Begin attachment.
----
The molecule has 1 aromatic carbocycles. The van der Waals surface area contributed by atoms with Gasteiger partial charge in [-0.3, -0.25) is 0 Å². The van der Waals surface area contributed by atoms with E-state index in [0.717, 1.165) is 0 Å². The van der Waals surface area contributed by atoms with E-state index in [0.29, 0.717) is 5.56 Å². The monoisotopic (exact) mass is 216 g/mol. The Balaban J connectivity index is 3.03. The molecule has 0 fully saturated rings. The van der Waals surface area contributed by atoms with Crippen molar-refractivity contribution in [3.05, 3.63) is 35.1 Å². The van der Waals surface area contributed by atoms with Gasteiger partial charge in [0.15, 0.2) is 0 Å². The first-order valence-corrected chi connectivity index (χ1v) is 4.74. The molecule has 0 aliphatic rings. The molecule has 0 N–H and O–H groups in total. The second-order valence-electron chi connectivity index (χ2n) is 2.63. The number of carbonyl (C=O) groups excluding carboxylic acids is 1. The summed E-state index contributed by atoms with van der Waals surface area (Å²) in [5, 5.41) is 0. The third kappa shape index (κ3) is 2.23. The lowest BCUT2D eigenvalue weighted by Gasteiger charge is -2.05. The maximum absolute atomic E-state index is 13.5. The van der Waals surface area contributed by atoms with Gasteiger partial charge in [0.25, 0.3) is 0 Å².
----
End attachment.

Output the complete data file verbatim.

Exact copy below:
The molecule has 1 aromatic carbocycles. The van der Waals surface area contributed by atoms with Gasteiger partial charge in [-0.3, -0.25) is 0 Å². The van der Waals surface area contributed by atoms with E-state index in [0.717, 1.165) is 0 Å². The van der Waals surface area contributed by atoms with E-state index in [0.29, 0.717) is 5.56 Å². The monoisotopic (exact) mass is 216 g/mol. The Balaban J connectivity index is 3.03. The molecule has 0 fully saturated rings. The van der Waals surface area contributed by atoms with Crippen molar-refractivity contribution in [3.05, 3.63) is 35.1 Å². The van der Waals surface area contributed by atoms with Gasteiger partial charge in [0.15, 0.2) is 0 Å². The first-order valence-corrected chi connectivity index (χ1v) is 4.74. The molecule has 0 aliphatic rings. The molecule has 0 N–H and O–H groups in total. The second-order valence-electron chi connectivity index (χ2n) is 2.63. The number of carbonyl (C=O) groups excluding carboxylic acids is 1. The summed E-state index contributed by atoms with van der Waals surface area (Å²) in [5, 5.41) is 0. The third kappa shape index (κ3) is 2.23. The lowest BCUT2D eigenvalue weighted by Gasteiger charge is -2.05. The maximum absolute atomic E-state index is 13.5. The van der Waals surface area contributed by atoms with Gasteiger partial charge in [0.25, 0.3) is 0 Å².